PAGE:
Remember Jamestown, the first permanent Colonial settlement in the New World, the one that succeeded where Roanoke mysteriously failed? Turns out Roanoke was destroyed by a giant cyclopian plant-monster. Jamestown succeeded because men in zooming steampunk ships blew up enough tentacle aliens and aggressive Spaniards to ward off the intruders, dodging bullet-hellish laser arrays and picking up floating ducats all the way through. Sometimes they teamed up in groups of up to four with different ships, dying a whole lot because they were poor pilots and had been drinking beer. Mars can be such a cruel place.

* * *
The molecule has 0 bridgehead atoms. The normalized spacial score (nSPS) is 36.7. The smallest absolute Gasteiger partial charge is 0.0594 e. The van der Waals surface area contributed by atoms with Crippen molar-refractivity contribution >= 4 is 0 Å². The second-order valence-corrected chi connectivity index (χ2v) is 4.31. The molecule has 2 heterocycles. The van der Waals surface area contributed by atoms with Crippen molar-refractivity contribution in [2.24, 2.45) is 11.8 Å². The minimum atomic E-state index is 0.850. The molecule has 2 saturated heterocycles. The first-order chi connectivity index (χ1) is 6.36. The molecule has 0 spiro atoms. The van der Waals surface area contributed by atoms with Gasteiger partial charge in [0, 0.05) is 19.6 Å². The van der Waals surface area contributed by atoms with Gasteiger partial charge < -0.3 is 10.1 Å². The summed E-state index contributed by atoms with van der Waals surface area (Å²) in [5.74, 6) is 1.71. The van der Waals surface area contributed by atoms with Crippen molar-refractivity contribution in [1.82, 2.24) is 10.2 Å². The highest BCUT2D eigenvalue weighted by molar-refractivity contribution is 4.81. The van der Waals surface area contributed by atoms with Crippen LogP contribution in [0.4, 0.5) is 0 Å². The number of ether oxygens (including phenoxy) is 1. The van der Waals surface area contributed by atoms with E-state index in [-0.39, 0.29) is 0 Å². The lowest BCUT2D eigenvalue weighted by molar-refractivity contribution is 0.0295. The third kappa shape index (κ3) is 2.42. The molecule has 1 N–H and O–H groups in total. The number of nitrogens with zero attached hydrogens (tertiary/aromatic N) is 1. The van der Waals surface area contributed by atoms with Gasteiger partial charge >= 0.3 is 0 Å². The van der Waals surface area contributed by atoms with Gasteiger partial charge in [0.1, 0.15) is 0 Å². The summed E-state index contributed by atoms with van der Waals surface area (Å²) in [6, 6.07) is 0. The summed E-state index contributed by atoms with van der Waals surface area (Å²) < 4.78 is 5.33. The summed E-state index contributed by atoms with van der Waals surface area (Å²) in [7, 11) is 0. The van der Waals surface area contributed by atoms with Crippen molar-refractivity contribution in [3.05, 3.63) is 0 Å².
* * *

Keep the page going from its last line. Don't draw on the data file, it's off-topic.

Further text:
Since I hail from the great white frozen north, my American history is a bit shaky, to say the least. I don’t know a thing about Jamestown, Virginia or the mysterious disappearance of Roanoke, which in turn makes Jamestown’s Colonial fanfic that much more intriguing; its skeletal storyline is historically reverential, but its gameplay pays homage to Cave Co. shoot-’em-ups (“shmups”) and bullet-hell fliers just as much as it owes its alt-history storyline to every cheesy Space-Opera you’ve ever secretly loved. Final Form Games’s shooter is epic stuff: as Walter Raleigh, escapee to the New World (literally, Mars), you find yourself in the new colony of Jamestown, seeking to prove your merit to your King and absolve the charges of murder brought against you. What follows is pure action, a Neo-Colonial fanfic for the ages, leading you from the steampunk Spaniard frontlines all the way into the Lovecraftian heart of Mars itself.